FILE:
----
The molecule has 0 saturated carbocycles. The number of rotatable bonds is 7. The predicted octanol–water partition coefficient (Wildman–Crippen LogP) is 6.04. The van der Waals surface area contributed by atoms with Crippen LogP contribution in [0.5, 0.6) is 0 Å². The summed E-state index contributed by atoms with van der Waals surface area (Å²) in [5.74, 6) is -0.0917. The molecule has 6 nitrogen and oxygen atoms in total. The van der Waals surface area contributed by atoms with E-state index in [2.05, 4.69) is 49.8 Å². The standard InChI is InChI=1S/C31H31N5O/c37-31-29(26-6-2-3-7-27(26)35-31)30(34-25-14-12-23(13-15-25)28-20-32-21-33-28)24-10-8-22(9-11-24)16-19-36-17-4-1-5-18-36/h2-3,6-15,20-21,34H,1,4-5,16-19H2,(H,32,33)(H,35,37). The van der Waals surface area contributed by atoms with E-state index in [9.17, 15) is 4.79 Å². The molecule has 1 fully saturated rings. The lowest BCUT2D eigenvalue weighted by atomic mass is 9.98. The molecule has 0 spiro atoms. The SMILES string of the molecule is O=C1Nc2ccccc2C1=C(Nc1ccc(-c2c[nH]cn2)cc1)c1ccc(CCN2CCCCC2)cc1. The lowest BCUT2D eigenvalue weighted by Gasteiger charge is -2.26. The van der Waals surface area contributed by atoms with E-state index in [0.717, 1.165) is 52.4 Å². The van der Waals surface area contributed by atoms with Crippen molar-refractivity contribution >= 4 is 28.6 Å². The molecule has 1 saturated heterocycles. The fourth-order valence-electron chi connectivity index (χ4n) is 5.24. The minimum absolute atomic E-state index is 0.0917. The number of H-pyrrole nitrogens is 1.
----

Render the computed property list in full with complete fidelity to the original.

The molecule has 0 saturated carbocycles. The number of rotatable bonds is 7. The predicted octanol–water partition coefficient (Wildman–Crippen LogP) is 6.04. The van der Waals surface area contributed by atoms with Crippen LogP contribution in [0.5, 0.6) is 0 Å². The summed E-state index contributed by atoms with van der Waals surface area (Å²) in [5.74, 6) is -0.0917. The molecule has 6 nitrogen and oxygen atoms in total. The van der Waals surface area contributed by atoms with E-state index in [2.05, 4.69) is 49.8 Å². The standard InChI is InChI=1S/C31H31N5O/c37-31-29(26-6-2-3-7-27(26)35-31)30(34-25-14-12-23(13-15-25)28-20-32-21-33-28)24-10-8-22(9-11-24)16-19-36-17-4-1-5-18-36/h2-3,6-15,20-21,34H,1,4-5,16-19H2,(H,32,33)(H,35,37). The van der Waals surface area contributed by atoms with E-state index in [9.17, 15) is 4.79 Å². The molecule has 1 fully saturated rings. The lowest BCUT2D eigenvalue weighted by atomic mass is 9.98. The molecule has 0 spiro atoms. The SMILES string of the molecule is O=C1Nc2ccccc2C1=C(Nc1ccc(-c2c[nH]cn2)cc1)c1ccc(CCN2CCCCC2)cc1. The lowest BCUT2D eigenvalue weighted by Gasteiger charge is -2.26. The van der Waals surface area contributed by atoms with E-state index in [0.717, 1.165) is 52.4 Å². The van der Waals surface area contributed by atoms with Crippen molar-refractivity contribution >= 4 is 28.6 Å². The molecule has 1 saturated heterocycles. The fourth-order valence-electron chi connectivity index (χ4n) is 5.24. The minimum absolute atomic E-state index is 0.0917. The number of H-pyrrole nitrogens is 1.